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Near-horizon instability of rapidly rotating black holes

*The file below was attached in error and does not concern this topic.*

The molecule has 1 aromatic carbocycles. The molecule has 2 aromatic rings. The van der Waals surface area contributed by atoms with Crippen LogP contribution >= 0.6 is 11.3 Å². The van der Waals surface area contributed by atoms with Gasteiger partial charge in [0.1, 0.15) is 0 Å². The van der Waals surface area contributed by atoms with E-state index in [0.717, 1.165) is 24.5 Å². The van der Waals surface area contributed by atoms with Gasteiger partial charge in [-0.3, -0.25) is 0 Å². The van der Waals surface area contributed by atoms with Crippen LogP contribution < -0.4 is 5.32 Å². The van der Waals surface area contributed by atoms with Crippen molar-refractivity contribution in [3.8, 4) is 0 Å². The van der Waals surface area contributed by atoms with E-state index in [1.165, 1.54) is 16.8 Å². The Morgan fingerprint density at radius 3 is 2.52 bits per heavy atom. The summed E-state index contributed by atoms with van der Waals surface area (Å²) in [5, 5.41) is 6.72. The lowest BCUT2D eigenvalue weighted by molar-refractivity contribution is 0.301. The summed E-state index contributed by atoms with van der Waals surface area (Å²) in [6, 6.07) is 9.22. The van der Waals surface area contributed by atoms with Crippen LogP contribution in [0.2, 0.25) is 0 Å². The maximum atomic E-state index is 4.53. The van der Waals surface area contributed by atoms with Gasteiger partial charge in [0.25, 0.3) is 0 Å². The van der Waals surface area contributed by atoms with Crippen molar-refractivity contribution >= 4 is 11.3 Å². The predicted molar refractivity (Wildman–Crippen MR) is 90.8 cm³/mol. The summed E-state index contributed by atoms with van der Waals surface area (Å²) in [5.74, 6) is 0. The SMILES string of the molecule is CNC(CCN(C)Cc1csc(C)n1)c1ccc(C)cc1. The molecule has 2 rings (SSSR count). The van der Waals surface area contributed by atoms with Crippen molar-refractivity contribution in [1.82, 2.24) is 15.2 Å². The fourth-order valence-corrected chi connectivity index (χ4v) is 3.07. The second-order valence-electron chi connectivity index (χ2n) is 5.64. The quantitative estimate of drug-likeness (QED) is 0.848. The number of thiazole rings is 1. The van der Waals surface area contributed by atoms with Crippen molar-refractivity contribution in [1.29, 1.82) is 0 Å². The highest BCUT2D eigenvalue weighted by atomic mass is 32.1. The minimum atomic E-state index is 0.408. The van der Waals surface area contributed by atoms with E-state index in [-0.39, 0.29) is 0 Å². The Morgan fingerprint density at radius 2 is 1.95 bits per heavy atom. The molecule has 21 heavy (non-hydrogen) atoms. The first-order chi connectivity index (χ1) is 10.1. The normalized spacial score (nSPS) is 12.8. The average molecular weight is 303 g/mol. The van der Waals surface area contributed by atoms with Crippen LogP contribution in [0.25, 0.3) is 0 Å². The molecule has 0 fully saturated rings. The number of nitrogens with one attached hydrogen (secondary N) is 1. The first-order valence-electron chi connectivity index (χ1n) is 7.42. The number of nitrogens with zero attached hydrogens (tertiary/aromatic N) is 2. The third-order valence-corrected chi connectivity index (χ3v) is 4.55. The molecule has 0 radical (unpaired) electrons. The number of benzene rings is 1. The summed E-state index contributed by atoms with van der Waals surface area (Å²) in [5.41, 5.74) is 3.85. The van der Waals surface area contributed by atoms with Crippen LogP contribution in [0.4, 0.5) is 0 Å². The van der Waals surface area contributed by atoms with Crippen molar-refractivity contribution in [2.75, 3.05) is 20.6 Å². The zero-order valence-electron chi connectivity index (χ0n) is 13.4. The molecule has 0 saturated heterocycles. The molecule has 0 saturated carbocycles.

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Aretakis' discovery of a horizon instability of extremal black holes came as something of a surprise given earlier proofs that individual frequency modes are bounded. Is this kind of instability invisible to frequency-domain analysis? The answer is no: We show that the horizon instability can be recovered in a mode analysis as a branch point at the horizon frequency. We use the approach to generalize to nonaxisymmetric gravitational perturbations and reveal that certain Weyl scalars are unbounded in time on the horizon. We will also discuss new results showing how the instability manifests for *nearly* extremal black holes: long-lived quasinormal modes collectively give rise to a transient period of growth near the horizon. This period lasts arbitrarily long in the extremal limit, reproducing the Aretakis instability precisely on the horizon. We interpret these results in terms of near-horizon geometry and discuss potential astrophysical implications.